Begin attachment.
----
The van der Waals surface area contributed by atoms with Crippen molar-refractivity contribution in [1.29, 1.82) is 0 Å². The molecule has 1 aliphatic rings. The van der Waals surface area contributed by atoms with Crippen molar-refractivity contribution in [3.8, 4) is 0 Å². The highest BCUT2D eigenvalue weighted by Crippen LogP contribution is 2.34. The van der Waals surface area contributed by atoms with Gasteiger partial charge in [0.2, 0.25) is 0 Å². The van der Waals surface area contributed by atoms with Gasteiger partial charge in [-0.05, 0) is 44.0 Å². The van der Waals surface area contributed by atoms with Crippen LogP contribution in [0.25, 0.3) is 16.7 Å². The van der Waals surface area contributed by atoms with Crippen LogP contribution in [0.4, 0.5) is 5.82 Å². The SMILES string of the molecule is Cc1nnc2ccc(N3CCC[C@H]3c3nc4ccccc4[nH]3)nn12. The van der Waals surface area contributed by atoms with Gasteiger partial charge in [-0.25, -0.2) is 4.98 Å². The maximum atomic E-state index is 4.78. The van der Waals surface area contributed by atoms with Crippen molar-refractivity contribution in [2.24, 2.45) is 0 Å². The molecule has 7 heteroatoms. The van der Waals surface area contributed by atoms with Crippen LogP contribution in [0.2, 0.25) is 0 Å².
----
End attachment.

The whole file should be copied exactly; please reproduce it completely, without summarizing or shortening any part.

The van der Waals surface area contributed by atoms with Crippen molar-refractivity contribution in [1.29, 1.82) is 0 Å². The molecule has 1 aliphatic rings. The van der Waals surface area contributed by atoms with Crippen molar-refractivity contribution in [3.8, 4) is 0 Å². The highest BCUT2D eigenvalue weighted by Crippen LogP contribution is 2.34. The van der Waals surface area contributed by atoms with Gasteiger partial charge in [0.2, 0.25) is 0 Å². The van der Waals surface area contributed by atoms with Gasteiger partial charge in [-0.05, 0) is 44.0 Å². The van der Waals surface area contributed by atoms with Crippen LogP contribution in [0.25, 0.3) is 16.7 Å². The van der Waals surface area contributed by atoms with Crippen LogP contribution in [0.4, 0.5) is 5.82 Å². The SMILES string of the molecule is Cc1nnc2ccc(N3CCC[C@H]3c3nc4ccccc4[nH]3)nn12. The van der Waals surface area contributed by atoms with Gasteiger partial charge in [-0.25, -0.2) is 4.98 Å². The maximum atomic E-state index is 4.78. The van der Waals surface area contributed by atoms with Crippen molar-refractivity contribution in [2.24, 2.45) is 0 Å². The molecule has 7 heteroatoms. The van der Waals surface area contributed by atoms with Crippen LogP contribution in [0.2, 0.25) is 0 Å².